The water in the (video) pot is getting hotter

Warner Music Group’s deal with Brightcove to put video on its music sites is yet another fragmentation in the video distribution marketplace that ought to make broadcasters sit up and take notice. According to an article in today’s Online Media Daily, Brightcove will handle ad sales in the deal.

The Web‐based players will encompass music videos, artist interviews, live performances and “behind‐the‐scenes” material. Through the deal, Warner will also allow bloggers, social networking sites and other Web publishers to add its video on‐demand service to their sites. Sites that syndicate the Warner video programming will be able to share in ad revenue.
In the past, companies like Warner were strictly content creators that relied on detached distribution systems to get the word out, but that’s all changed now. The web allows them to be something they could never have dreamed of years ago, and this is just the beginning. More and more companies with goods to sell will be getting into the video game, and these efforts are competition for eyeballs in the overall video marketplace.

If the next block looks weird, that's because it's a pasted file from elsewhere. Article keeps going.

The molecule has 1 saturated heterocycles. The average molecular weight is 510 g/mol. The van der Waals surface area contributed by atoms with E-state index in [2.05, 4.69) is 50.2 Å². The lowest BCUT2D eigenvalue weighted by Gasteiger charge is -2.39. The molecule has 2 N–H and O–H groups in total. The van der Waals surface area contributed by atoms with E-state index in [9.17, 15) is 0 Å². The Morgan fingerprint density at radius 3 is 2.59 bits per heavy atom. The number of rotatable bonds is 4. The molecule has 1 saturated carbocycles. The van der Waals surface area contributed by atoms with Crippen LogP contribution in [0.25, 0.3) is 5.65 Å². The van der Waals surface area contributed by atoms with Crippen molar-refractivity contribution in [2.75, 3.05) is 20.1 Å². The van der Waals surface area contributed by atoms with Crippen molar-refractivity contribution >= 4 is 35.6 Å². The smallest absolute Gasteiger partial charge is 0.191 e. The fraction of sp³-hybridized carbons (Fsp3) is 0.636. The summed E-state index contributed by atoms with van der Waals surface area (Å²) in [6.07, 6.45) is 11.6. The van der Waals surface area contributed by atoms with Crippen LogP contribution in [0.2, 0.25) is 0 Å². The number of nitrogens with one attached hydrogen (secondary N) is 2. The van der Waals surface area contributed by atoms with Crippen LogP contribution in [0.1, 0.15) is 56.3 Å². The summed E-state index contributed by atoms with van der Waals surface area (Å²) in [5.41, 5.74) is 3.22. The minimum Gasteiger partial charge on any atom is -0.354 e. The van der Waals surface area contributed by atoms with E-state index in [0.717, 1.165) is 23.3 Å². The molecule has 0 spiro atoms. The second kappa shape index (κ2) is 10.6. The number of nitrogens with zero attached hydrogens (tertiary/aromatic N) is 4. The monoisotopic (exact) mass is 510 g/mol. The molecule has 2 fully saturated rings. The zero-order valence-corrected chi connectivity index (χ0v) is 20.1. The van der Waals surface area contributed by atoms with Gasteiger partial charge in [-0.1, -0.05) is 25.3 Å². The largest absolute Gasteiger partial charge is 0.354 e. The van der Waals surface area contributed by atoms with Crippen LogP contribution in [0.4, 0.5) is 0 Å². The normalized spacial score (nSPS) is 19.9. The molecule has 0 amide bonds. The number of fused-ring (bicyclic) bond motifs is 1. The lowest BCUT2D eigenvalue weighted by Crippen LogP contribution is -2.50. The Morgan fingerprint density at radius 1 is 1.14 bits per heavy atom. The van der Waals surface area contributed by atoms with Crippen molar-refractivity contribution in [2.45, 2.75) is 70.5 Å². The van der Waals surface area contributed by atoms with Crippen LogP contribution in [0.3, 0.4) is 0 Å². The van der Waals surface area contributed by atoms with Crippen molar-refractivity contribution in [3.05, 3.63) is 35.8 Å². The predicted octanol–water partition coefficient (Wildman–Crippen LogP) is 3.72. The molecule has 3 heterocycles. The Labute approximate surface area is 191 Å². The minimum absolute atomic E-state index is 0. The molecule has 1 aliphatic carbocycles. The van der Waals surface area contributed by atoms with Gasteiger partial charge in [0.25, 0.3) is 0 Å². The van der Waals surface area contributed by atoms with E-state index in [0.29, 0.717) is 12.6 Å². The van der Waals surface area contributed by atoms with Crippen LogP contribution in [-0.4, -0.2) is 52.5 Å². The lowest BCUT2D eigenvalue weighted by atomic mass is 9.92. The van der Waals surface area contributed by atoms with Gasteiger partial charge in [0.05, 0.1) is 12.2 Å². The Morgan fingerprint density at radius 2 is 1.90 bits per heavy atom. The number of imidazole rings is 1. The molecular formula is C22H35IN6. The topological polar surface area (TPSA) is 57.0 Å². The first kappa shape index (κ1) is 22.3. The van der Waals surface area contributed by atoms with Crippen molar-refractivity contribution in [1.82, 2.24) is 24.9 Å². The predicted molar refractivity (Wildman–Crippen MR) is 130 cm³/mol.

The pair of eyeballs watching an artist interview on a Warner Music Group site won’t be watching anything else at that time. And the fact that Warner is unbundling this content from the sites is the real incumbent killer. If that artist interview can be seen on Joe Blow’s blog, who needs the Today Show?

The message for broadcasters is pretty clear. The only thing we have now that others don’t is a temporary lock on local video, and this is not something that will last much longer. Newspapers, citizen journalists and video bloggers are all knocking at the door, and if we lose the local video niche, all is lost.

Like the proverbial frog in the hot water, we’re enjoying the bath, but the disruption is cooking us.

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